By 1830, would England have been willing to pay for war against another Napoleon? And the short answer is … according to a group of French aristocrats, nobles and clergy gathered in a secret conclave to contemplate the possibility of a second French revolution that might again depose them, in which the peasant-born Julian Sorel, elevated by his cleverness to private secretary to the Marquis de la Mole, has been tasked to take notes and deliver a summary to certain Eminent Personages in England … no.
These aristocratic, reactionary French conspirators note something already noted in French literary history by the Duc de Saint-Simon, in his diary-memoir of the Sun King, Louis XIV: Beyond an initial campaign or two, European monarchs lack the money to continue their wars and must perforce borrow it from somewhere. “Every Englishman,” says one of Stendhal’s Bourbon Restoration noblemen, before “paying for his daily bread, is obliged to pay the interest on the forty thousand million francs which were employed against the Jacobins” in the Napoleonic Wars. The English middle class, the class to which Parliament belongs, will “not be hoodwinked twice” into financially parlous war. Public opinion in England (the discussion goes on) has thus embraced the twin propositions of …
economics and Hume.
More properly, “economy and Hume.” I’ve rendered it as the discipline rather than its substance (perhaps “political economy,” as long as I’m rewriting Stendhal to my own purposes) in order to emphasize the features of what Stendhal signals by the reference to Hume: coolly rational, unsentimental, utilitarian, forward-looking, skeptical decision-making shaping European, or at least English, sensibility, arising by 1830 and the gradual birth of the modern. It’s the rational self-interest of the rising middle classes, a sensibility defined by the busking cry of the market: “So what have you done for me lately?”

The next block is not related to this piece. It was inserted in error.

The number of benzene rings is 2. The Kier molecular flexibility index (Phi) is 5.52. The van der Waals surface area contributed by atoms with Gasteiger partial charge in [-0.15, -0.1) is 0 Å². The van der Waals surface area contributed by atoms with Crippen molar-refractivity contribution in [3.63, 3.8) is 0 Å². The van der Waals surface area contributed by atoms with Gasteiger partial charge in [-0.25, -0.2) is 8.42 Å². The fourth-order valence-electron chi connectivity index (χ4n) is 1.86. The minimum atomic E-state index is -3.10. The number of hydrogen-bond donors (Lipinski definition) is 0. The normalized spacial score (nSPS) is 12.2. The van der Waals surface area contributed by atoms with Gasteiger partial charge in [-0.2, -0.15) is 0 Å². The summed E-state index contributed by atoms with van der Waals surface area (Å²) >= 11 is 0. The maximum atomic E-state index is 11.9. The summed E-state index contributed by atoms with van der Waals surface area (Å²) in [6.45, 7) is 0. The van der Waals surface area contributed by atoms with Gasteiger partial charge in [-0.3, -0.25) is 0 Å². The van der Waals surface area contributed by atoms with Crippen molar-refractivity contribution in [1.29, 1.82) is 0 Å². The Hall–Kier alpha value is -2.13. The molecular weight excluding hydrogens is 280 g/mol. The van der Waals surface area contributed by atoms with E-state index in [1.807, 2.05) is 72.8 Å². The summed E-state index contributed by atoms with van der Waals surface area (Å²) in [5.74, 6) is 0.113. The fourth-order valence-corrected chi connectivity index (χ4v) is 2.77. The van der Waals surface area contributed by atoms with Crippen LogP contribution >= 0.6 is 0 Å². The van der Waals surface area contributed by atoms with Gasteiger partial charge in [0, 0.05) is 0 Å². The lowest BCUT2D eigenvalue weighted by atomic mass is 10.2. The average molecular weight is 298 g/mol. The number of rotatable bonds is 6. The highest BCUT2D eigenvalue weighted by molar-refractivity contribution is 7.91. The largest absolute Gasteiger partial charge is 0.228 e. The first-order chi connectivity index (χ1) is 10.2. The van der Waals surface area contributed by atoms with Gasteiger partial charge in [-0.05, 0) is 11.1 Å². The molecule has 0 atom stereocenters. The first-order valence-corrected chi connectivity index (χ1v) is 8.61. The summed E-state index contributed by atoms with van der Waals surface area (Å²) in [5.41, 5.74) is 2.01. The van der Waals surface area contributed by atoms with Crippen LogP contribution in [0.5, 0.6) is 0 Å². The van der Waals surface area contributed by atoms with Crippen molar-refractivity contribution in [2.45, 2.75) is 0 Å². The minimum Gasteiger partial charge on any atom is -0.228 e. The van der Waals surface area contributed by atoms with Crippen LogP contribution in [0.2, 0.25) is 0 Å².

Stendhal’s reactionary aristocracy of the Bourbon Restoration had good reasons to fear for their restoration and to wonder who would continue to guarantee the “monarchical principle.” Stendhal was composing the novel in the late 1820s and it was published in 1830, the year of the July Revolution that brought down the (“learned nothing and forgotten nothing”) Bourbon monarchy. Julian’s employer, the Marquis de la Mole, adds in appalled tones:
In fifty years there will be nothing in Europe but presidents of republics, not one king left. And with those four letters, K-I-N-G, go the priests and the noble gentlemen. I can see nothing but candidates paying court to draggle-tailed majorities.
Quelle horreur! But then, like Julian Sorel, I’m divided between my coolly rational, Humean side, and the side that can’t help but (despite myself sometimes) admire republican France. Someone told me of a French diplomat not many years ago, attending a gala reception with many European royals and aristocrats, all signing the guest registry with their florid titles of nobility. A woman ahead of him in line signed herself with some long lost title of French nobility, countess or duchess or something, perhaps dating back to the Bourbon Restoration and the time of The Red and the Black. Taking out his fountain pen, this diplomat coolly scratched out the title and replaced it with plain Mme. A–, citizen of la republique francaise. So even against my better judgment sometimes … pour la France, baby.
(The Red and the Black, Book II, Chapter 53.)